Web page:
Here are some ways to celebrate:
Got a favorite hobby? Research the origins of that hobby and the contributions Black people have made in its development.
Sign up for 28 Days of Black History for daily emails in February featuring a virtual exhibition of 28 works that celebrate Black legacy in the United States.
Get your young readers involved. Here’s a list of children’s books about lesser-known contributors.
Attend the Black History Month Virtual Festival hosted by the Association for the Study of African American Life and History.
Support Black history in the making by supporting Black creators:
Do more to learn about Black history this month.
In celebration of Black History Month, you can participate in LinkedIn Learning’s BHM Challenge, kicking off Feb. 9, where some of the incredible courses taught by Black authors will be spotlighted. Challenge yourself to participate each day and to discover new courses. Each day’s activity can be completed in about five minutes. Happy learning!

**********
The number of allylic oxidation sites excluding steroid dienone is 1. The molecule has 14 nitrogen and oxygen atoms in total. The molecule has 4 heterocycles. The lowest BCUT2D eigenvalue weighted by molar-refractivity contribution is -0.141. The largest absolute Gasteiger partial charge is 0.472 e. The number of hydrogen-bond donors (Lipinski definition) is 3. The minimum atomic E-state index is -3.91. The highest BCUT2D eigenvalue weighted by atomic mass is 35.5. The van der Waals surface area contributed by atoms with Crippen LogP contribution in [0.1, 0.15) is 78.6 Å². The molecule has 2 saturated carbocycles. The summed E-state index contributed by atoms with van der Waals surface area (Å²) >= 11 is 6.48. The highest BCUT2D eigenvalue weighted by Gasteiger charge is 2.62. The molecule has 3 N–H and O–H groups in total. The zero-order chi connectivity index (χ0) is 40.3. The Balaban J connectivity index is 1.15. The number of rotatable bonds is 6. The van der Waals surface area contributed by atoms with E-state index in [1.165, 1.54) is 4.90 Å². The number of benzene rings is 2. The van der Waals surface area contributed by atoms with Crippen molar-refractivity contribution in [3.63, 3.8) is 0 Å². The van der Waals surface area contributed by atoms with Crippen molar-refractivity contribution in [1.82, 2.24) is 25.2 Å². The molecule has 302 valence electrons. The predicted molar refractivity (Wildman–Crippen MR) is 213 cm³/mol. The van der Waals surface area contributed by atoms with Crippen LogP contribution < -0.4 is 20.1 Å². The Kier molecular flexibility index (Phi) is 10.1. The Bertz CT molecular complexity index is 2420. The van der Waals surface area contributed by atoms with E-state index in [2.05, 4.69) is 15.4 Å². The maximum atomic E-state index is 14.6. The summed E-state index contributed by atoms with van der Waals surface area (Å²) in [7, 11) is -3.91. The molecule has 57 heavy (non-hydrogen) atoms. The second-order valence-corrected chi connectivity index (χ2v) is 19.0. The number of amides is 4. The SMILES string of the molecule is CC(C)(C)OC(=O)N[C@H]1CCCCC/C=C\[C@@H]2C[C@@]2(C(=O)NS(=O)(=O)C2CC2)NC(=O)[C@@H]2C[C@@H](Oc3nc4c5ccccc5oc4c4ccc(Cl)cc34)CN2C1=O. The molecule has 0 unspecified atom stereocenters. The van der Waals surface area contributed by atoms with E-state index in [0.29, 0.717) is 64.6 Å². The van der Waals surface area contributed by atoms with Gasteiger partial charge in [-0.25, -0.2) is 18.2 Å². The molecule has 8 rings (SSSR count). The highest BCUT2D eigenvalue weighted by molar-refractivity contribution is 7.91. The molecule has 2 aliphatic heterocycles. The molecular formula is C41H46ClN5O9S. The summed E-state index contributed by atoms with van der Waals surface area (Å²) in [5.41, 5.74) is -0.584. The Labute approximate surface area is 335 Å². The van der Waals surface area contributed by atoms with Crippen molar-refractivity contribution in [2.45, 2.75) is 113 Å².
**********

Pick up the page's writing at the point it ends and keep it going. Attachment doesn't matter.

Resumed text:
Save the calendar attachment that was sent out with the Newsletter email.
Complete each day’s short learning (about five minutes or less).
Email email@example.com on Feb. 25, letting her know you completed watching all the videos (your name will be entered into a drawing for a $25 gift card).
World Day of Social Justice
“Social justice is an underlying principle for peaceful and prosperous coexistence within and among nations. We uphold the principles of social justice when we promote gender equality, or the rights of indigenous peoples and migrants. We advance social justice when we remove barriers that people face because of gender, age, race, ethnicity, religion, culture or disability.” — United Nations
World Day of Social Justice is observed each year on Feb. 20. This day is meant to encourage people to look at how social justice affects poverty and its eradication. It also focuses on the goal of achieving full employment and support for social integration.
To learn more, see a great list of resources here.
Also happening in February:
Feb. 15: Presidents Day, a federally recognized celebration in the United States of George Washington’s birthday, as well as every president after Washington.